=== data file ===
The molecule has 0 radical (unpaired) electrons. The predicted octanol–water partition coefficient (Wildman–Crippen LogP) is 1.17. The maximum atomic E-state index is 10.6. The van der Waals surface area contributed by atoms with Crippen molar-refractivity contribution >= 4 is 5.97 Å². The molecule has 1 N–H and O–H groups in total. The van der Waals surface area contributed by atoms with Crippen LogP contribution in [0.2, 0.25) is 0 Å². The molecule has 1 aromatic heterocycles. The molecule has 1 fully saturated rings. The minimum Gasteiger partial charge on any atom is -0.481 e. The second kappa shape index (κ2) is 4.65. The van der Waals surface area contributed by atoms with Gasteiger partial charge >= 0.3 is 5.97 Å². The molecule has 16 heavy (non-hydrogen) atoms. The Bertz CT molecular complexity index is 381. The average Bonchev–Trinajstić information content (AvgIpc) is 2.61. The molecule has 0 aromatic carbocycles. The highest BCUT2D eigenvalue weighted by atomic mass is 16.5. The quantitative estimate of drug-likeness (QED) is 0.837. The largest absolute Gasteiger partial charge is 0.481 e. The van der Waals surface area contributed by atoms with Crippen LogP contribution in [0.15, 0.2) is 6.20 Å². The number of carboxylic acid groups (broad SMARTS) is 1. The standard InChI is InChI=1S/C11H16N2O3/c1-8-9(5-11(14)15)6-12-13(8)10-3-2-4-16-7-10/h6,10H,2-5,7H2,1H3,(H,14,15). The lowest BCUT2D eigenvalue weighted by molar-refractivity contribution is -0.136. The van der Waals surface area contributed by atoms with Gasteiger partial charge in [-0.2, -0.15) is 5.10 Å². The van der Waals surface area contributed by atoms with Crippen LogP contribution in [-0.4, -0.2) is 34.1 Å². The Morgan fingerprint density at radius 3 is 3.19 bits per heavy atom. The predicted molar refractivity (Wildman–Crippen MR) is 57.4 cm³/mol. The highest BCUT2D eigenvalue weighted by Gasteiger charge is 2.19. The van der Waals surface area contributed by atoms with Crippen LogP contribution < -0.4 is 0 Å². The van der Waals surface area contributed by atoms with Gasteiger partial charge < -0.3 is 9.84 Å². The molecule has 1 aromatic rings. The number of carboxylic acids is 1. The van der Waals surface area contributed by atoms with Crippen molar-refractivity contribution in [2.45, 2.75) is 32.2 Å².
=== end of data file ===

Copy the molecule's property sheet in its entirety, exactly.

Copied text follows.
The molecule has 0 radical (unpaired) electrons. The predicted octanol–water partition coefficient (Wildman–Crippen LogP) is 1.17. The maximum atomic E-state index is 10.6. The van der Waals surface area contributed by atoms with Crippen molar-refractivity contribution >= 4 is 5.97 Å². The molecule has 1 N–H and O–H groups in total. The van der Waals surface area contributed by atoms with Crippen LogP contribution in [0.2, 0.25) is 0 Å². The molecule has 1 aromatic heterocycles. The molecule has 1 fully saturated rings. The minimum Gasteiger partial charge on any atom is -0.481 e. The second kappa shape index (κ2) is 4.65. The van der Waals surface area contributed by atoms with Gasteiger partial charge >= 0.3 is 5.97 Å². The molecule has 16 heavy (non-hydrogen) atoms. The Bertz CT molecular complexity index is 381. The average Bonchev–Trinajstić information content (AvgIpc) is 2.61. The molecule has 0 aromatic carbocycles. The highest BCUT2D eigenvalue weighted by atomic mass is 16.5. The quantitative estimate of drug-likeness (QED) is 0.837. The largest absolute Gasteiger partial charge is 0.481 e. The van der Waals surface area contributed by atoms with Crippen LogP contribution in [0.15, 0.2) is 6.20 Å². The number of carboxylic acid groups (broad SMARTS) is 1. The standard InChI is InChI=1S/C11H16N2O3/c1-8-9(5-11(14)15)6-12-13(8)10-3-2-4-16-7-10/h6,10H,2-5,7H2,1H3,(H,14,15). The lowest BCUT2D eigenvalue weighted by molar-refractivity contribution is -0.136. The van der Waals surface area contributed by atoms with Gasteiger partial charge in [-0.2, -0.15) is 5.10 Å². The van der Waals surface area contributed by atoms with Crippen LogP contribution in [-0.4, -0.2) is 34.1 Å². The Morgan fingerprint density at radius 3 is 3.19 bits per heavy atom. The predicted molar refractivity (Wildman–Crippen MR) is 57.4 cm³/mol. The highest BCUT2D eigenvalue weighted by Gasteiger charge is 2.19. The van der Waals surface area contributed by atoms with Crippen LogP contribution < -0.4 is 0 Å². The van der Waals surface area contributed by atoms with Gasteiger partial charge < -0.3 is 9.84 Å². The molecule has 1 aromatic rings. The number of carboxylic acids is 1. The van der Waals surface area contributed by atoms with Crippen molar-refractivity contribution in [2.45, 2.75) is 32.2 Å².